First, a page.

A Branksome education is a natural fit for young innovators. Ms Friesen points out that the high expectations of the IB Program include extended exposure to STEM disciplines. "It's important to pause for a moment to remember that our IB Program means that every girl studies Math and Science through to Grade 12," she says. Highlights of STEM in the curriculum Coding is one example of the STEM learning happening in the Junior School. In Kindergarten, students apply their visual-spatial and logical sequencing skills to program a "Bee-bot." In Grades 3 to 4, the girls are using more sophisticated programs that apply concepts of distance and degree to control a "Pro-bot." Grade 5 and 6 students also use "scratch animation" to create blocks of code to move virtual characters or design their own simple video games.
Opportunities for STEM-related learning abound in the Senior School. For example, Grade 11 students work in collaborative, cross-disciplinary teams for their Science Fair. Last year, the challenge was to design a green roof for the new Athletics and Wellness Centre—a task that required a mix of expertise in Biology, Chemistry and Engineering.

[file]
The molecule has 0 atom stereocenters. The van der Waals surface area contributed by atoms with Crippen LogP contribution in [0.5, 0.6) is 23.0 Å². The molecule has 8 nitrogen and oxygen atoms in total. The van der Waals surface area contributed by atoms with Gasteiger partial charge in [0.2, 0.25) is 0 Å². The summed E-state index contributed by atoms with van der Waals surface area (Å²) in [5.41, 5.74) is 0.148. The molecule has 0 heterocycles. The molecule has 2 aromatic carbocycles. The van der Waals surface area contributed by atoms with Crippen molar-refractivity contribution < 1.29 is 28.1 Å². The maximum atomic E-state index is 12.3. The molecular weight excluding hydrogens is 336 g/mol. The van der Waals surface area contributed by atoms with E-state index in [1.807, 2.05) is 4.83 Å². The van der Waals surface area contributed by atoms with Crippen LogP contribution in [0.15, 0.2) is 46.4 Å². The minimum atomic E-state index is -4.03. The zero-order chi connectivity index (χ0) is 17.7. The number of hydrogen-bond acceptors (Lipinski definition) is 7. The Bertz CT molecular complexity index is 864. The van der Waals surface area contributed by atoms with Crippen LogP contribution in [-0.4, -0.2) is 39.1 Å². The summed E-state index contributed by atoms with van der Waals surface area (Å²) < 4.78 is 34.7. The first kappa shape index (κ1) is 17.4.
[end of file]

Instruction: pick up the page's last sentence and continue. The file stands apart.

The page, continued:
When it comes to program selection, senior students can choose from five science courses rather than the standard three. In addition to Chemistry, Physics and Biology, girls study Environmental Systems and Societies and Sports, Exercise and Health Science. "We want to make sure that there are access points for every kind of learner and every interest," says Ms Friesen. This commitment includes seven science labs that offer hands-on, experiential approaches to learning.
Field work and trips offer curricular enrichment. Exercise and Health Science and Biology students recently visited the University of Waterloo for a hands-on Kinesiology lab involving cadavers. Grade 11 Environmental students also went into the field to Lynde Shores Conservation Area to participate in bird banding with local professionals and to assess the impact of invasive species on the local ecosystem.
Learning beyond the classroom As always in a crisis, there are heartwarming stories of people coming together to assist others:
Full STE/A/M ahead! Recently, the concept of STEM learning has expanded to include an arts focus and has thus been transformed into STEAM: Science, Technology, Engineering, Arts and Math. STEAM recognizes the important role that the arts play in innovation and future change. By merging these two broad approaches, students develop an advanced ability to solve problems.